(I happened upon the recipe via this discussion of Thanksgiving side dishes; it's worth a look, particularly if you don't know about roasted Brussels sprouts yet.)

* Practice Thanksgiving -- or "Thanksgiving drill" -- is some day that isn't Thanksgiving, usually a weeknight, when we audition new dishes for the big day, rehearse getting a multicourse meatless Thanksgiving on the table in less than two hours, and celebrate with people who are going to be elsewhere on the actual holiday.

Thursday, November 18, 2010

French Onion Soup!

When your CSA gives you onions (so many onions, amirite?) ... make French onion soup?

Or better yet, have someone make it for you! This recipe comes courtesy of Erica's sweetie, Ray.
  • Roughly slice 2-3 large onions (red onions give you a more savory flavor, while yellow onions will be sweeter; depends on what you like) and add to large soup pot.
  • Saute onions in oil and butter (enough to coat bottom of pan) until deep brown, 30-40 minutes.
  • Add 5-8 cups (depends on your desired onion to liquid ratio) of good-quality beef stock (the better your stock, the better the soup).
  • Add brandy to taste (about 1/2 cup).
  • Wrap sprigs of rosemary, thyme, and bay leaves in twine (so they can be retrieved) and add to pot.
  • Season with salt and pepper to taste.
  • Bring to boil and then simmer, partially covered, on medium-low for 30-45 minutes, until flavors are well blended.
  • Remove herb bundle.
  • Ladle soup into individual ovenproof bowls and cover with 1-2 slices of Swiss cheese and 1 slice of French bread.
  • Bake or broil until cheese is melted and golden brown.
  • Enjoy!
Variation: Cook's Illustrated's Best French Onion Soup (also here) caramelizes the onions in the oven, which reduces stirring but takes a million years.

P.S. Once again, I scoop the New York Times; here's their piece on winter squash.

Friday, November 12, 2010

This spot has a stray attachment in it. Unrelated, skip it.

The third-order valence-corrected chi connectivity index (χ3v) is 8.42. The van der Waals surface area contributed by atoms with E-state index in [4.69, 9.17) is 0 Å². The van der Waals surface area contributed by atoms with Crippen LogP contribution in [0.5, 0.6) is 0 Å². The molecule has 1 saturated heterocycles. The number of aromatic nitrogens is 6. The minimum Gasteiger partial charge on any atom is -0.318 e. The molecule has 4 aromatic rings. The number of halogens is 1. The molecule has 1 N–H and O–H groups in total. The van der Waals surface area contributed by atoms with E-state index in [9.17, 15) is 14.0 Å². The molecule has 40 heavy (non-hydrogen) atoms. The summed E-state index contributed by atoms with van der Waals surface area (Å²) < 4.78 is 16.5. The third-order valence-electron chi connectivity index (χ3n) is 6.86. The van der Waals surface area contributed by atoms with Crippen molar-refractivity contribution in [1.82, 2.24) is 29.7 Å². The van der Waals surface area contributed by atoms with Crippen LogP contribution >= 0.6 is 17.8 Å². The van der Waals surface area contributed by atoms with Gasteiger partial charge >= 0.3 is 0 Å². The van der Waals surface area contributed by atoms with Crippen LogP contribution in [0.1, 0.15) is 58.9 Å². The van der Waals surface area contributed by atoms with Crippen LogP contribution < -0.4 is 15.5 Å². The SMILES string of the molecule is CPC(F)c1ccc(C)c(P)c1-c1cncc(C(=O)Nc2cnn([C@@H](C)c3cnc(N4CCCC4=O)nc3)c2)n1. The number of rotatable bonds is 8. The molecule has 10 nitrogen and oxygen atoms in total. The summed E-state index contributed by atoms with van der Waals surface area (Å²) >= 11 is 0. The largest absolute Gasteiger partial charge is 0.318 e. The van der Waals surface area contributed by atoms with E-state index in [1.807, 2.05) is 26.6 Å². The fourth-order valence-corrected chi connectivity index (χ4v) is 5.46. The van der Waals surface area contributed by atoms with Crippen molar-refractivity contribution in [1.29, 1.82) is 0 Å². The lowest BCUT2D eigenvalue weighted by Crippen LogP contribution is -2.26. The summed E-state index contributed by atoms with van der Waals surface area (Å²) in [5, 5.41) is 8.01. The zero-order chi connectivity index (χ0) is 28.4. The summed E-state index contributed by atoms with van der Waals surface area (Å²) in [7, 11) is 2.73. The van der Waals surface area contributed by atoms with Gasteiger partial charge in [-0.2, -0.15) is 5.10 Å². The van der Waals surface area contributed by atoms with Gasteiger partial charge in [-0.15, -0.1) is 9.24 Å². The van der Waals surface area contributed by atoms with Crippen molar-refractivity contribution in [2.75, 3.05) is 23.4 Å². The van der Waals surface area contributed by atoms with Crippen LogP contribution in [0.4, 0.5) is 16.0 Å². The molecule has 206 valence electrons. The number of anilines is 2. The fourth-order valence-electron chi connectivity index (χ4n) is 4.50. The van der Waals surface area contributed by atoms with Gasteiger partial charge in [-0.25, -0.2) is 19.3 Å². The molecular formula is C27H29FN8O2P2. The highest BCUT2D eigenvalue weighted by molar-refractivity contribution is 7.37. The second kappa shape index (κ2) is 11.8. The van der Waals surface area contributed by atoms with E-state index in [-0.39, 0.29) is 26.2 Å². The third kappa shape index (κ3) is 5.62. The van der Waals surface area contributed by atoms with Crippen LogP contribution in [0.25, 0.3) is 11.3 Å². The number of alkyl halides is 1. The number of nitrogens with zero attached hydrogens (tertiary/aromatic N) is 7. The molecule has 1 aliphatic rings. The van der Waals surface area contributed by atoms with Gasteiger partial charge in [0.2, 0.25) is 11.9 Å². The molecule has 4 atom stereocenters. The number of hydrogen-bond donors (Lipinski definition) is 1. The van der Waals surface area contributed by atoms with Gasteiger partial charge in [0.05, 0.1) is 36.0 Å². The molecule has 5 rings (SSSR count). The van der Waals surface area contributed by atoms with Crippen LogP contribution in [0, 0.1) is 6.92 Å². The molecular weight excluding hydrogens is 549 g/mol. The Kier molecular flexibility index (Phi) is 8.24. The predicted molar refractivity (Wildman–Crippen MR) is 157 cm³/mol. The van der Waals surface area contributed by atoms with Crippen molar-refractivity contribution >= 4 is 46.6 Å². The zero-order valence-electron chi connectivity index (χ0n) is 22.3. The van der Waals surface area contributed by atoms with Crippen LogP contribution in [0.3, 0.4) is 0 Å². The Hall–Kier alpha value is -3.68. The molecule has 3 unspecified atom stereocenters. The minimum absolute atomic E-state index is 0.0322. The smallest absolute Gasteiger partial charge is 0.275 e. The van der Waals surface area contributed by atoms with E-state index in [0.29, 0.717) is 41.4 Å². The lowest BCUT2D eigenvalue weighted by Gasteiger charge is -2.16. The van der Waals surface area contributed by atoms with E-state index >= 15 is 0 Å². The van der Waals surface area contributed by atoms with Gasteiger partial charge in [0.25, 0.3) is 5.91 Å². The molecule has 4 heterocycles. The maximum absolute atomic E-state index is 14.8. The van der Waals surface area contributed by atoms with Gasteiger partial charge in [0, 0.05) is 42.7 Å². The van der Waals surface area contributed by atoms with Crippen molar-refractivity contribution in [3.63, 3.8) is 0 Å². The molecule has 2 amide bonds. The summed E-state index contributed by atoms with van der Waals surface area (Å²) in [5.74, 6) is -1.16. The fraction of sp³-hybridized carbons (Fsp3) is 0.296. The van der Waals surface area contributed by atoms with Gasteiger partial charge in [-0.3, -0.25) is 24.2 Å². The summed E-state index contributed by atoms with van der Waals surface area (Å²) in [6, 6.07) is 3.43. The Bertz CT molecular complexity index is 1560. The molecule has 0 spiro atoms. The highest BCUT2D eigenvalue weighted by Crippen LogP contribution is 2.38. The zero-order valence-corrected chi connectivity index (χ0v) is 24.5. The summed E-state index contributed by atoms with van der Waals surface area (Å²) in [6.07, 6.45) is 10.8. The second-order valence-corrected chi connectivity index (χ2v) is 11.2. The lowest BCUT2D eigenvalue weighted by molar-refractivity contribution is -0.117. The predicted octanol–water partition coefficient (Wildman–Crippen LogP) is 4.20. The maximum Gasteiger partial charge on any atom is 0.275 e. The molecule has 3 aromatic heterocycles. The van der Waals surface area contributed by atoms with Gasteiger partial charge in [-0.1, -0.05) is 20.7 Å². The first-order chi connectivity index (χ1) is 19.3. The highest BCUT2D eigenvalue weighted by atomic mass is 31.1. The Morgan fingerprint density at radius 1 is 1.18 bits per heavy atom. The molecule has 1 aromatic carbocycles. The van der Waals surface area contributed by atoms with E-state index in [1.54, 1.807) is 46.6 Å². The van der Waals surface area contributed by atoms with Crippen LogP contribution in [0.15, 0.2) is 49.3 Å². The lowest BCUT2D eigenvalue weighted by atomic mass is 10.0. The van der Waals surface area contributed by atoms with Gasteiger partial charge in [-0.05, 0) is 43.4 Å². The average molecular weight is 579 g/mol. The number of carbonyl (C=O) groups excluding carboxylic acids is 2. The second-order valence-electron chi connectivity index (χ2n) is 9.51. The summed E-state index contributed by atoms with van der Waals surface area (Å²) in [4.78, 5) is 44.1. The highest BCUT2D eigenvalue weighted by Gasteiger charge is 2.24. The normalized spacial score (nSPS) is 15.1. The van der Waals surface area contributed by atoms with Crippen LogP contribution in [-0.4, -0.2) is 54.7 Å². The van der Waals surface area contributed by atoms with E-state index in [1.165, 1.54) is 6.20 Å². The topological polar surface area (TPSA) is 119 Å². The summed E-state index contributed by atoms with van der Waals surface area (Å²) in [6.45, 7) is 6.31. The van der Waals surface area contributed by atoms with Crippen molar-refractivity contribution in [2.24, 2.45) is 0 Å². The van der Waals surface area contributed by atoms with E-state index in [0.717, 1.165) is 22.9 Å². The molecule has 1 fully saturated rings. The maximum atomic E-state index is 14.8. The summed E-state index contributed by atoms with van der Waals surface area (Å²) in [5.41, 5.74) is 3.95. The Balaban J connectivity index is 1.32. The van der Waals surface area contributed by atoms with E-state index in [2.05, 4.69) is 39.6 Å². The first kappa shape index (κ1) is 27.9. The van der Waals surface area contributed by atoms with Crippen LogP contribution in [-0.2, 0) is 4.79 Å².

Squash Time!

The season of squash is upon us, and tonight's delicata squash rings (the skin is edible) are dedicated to all my indulgent roommates over the years, the ones who have enthusiastically signed off on a late November purchase of a 40-pound box of squash.

Guide to 23(!) types of winter squash
A shorter winter squash glossary
Butternut squash recipes on Food 52

Because there can never be too much squash, I'm also thinking of cooking the Halloween decorations: roasted baby pumpkins, baked miniature pumpkins, baby pumpkins stuffed with coconut vegetables.

Mom, maybe don't click, but here's some profane squash humor for the McSweeney's readers out there: "It's decorative gourd season." (Thanks, Ben!)

P.S. The New York Times is posting new vegetarian Thanksgiving recipes daily until T-day.

Saturday, November 6, 2010

Weird Roots

Our roots have started coming in white! These three weird sisters were the freaky superstars of last week's box.

In the knobby foreground is our old favorite, celeriac, which we've enjoyed in purees and soups, both good for a day foul or fair.

The green bulbous fellow in the middle is fennel, which we haven't cooked with before. You can eat both the bulbs and fronds. These folks suggest that you can eat it plain and raw with salt and olive oil, or use it in any dish as you would use celery, and offer lots of ideas and recipes besides.

And we argued about whether the root looming in the background was a beet or a turnip, but the Enterprise newsletter calls us all wrong. It's a watermelon radish, which "gets its name from its bright psychedelic pink and green interior, resembling the colors (but not the texture!) of a watermelon." They say to eat it like you would any radish, ignoring its disturbing size and albinism. (Here's a prettier picture of one; another picture and a pickle recipe; another incredibly enthusiastic fan.)

And speaking of disconcerting white root vegetables, I love it's not a parsnip, it's a carrot zombie.

P.S. Should you be in a similar rut of photographing but not cooking with your vegetables, you might enjoy Tiny Urban Kitchen's Eight Ways to Use Up Your Farm Share Vegetables.